Citizen Media Watch

november 24th, 2007

Per Mosseby: The mobile revolution is happening – but not here

Posted by Lotta Holmstrom

The first iPhone slide!

Per MossebyPer Mosseby of Pixbox says at Hubbub 07 he thinks the developing countries is where the mobile revolution will truly happen.
When mobile applications have been developed, the laptop is better than the cellphone in all aspects of the services that were going mobile. That is however changing, Per Mosseby says.
– Things are really starting to happen. The iPhone is a small revolution in this field. This means that everyone has to think about mobility.
– In my eyes it all comes back to what I think is going to be the big revolution in the mobile space.
When the bottom of the pyramid population can afford cellphones – all these 4 billion people who don’t have a digital identity – there’s going to be a lot of turnover.
– They do not have an alternative device to go back to.


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november 24th, 2007

Green hat people brings gaming to real life

Posted by Lotta Holmstrom

Niklas TyllströmNiklas Tyllström is at Hubbub 07 to talk about Green hat people, a pretty cool real life game where you get instructions in your cellphone and then go places in your city to find clues and answer questions.
– We were lacking unpredictability in our lives. We came up with a concept where the real world is the playground.
They found that people were not willing to pay for the service. Instead they are running an advertisement-based service.
They had to move from everyone as a target to corporate events.
– Just to stay alive, Niklas Tyllström says with a laugh. He still hopes that everyone will want to build their own games and play, though.
Once more the N95 is used as an example. They were asked to be part of the launch in Sweden. More powerful phones of course create greater gaming possibilities.
– In our perspective, to make a multi-faceted game, it gets really cool. The gaming experience gets really intense. To make that happen on the mass market, that is a challenge. Marketing, partnering with organizations and going to schools are ways that Green hat people are working to broaden their user base.
Timing is crucial for your concept to take off.
– As being Swedish, and in that sense trying to promote a service that is derived from converging technologies, the drivers should really be highlighted. The pricing is important, and the ease of use.
If you have to download something to use a service, there’s a good chance you don’t. Tyllström sees an age difference in that behaviour. Young people usually don’t see downloads as a problem.



november 24th, 2007

David Haddad on the convergence of positioning technologies

Posted by Lotta Holmstrom

David HaddadDavid Haddad of Spontu works with social networking on the mobile. Since Hubbub is all about convergence, he focuses on the convergence of positioning, connectivity and powerful mobiles.
He shares some lessons learnt:

  • Be intellectually honest about your motivation. Solve a real human social inefficiency.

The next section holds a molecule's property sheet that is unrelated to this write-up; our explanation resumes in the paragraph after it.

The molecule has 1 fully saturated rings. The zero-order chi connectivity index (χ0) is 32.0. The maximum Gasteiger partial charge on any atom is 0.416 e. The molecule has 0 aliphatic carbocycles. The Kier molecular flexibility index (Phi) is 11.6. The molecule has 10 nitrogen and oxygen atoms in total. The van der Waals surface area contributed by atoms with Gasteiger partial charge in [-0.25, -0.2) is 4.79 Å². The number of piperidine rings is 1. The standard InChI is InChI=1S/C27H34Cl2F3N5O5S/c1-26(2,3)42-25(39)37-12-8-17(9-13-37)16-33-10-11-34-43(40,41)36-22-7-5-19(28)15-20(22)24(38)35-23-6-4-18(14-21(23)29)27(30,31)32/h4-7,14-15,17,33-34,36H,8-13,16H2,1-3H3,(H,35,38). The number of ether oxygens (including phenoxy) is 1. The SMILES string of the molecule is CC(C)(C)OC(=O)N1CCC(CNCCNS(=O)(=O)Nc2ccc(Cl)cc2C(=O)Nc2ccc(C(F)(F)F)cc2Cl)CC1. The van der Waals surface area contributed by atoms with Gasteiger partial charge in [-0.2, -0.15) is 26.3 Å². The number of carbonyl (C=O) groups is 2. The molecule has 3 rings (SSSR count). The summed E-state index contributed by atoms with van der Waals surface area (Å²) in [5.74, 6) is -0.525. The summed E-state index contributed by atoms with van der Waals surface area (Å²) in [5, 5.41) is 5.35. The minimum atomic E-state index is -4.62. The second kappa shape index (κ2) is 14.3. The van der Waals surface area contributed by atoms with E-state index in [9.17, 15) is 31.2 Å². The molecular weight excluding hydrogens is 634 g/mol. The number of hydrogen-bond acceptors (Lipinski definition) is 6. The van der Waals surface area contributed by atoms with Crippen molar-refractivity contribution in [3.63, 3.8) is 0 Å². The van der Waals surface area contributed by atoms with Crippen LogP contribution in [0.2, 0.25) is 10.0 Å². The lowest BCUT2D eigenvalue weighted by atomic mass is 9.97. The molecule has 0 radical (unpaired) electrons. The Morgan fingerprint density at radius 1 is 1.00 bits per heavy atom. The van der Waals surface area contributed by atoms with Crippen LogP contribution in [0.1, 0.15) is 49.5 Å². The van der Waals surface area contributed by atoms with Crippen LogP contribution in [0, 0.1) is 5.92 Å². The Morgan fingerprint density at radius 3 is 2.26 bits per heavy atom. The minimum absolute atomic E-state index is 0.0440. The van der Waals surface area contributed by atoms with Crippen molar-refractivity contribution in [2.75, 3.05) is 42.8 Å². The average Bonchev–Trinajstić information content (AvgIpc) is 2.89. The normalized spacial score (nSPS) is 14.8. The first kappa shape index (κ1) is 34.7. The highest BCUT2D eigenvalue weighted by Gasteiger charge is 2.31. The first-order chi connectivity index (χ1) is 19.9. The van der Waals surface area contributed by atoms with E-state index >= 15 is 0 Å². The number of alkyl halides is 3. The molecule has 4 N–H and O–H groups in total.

• Choose a technology that works, with an eye on the future.
  • Don’t compete, but rather build on other players. There’s a good basis available to build upon.
  • Build something that’s good enough today. It needs to solve a real problem.
  • Social networking needs to be all-inclusive, and work for everyone. Follow the least common denominator approach when finding your target audience.

– Execute a killer product strategy, don’t plan a killer app, David Haddad says.

He then answers three questions.
How will the mobile look like in the future, i e in four years?
– The Nokia N95 is targeted for the early adopters. Down in four years time, the phone that’s going to be in everyone’s hands is going to be similar to what you have now. The N95 is a good indicator.

How will social networking look in the future?
– If everyone in this room has an N95, how will that affect my experience with for instance Facebook? There are three things that differ from our current experience.
– The social networking will become concurrent, cirkumstantial and fundamentally socially impactful.

David Haddad thinks the adding of friends on social network sites will be automatic, by for instance bluetooth. News feeds will be more realtime.
Like Jaiku! : )

What can we do today to change the social networking environment?

  • Pick your development environment.
  • Choose your method of connectivity.
  • How do you want to position users? There are many different technologies.
  • How will you make money? Find a business model.
  • Who are you going to partner with?

He believes in combined solutions for web and mobile units.

In the q&a a few interesting issues, including privacy and more on killer product strategies came up, but unfortunately there were network problems… and I didn’t catch much. I’m sure others have more, though.


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november 24th, 2007

Hubbub in photos

Posted by Lotta Holmstrom

Dante, Alfred & Sorosh

My photos from Hubbub end up here. And here’s the Hubbub Flickr photo pool where everyone’s sending photos.




november 2007
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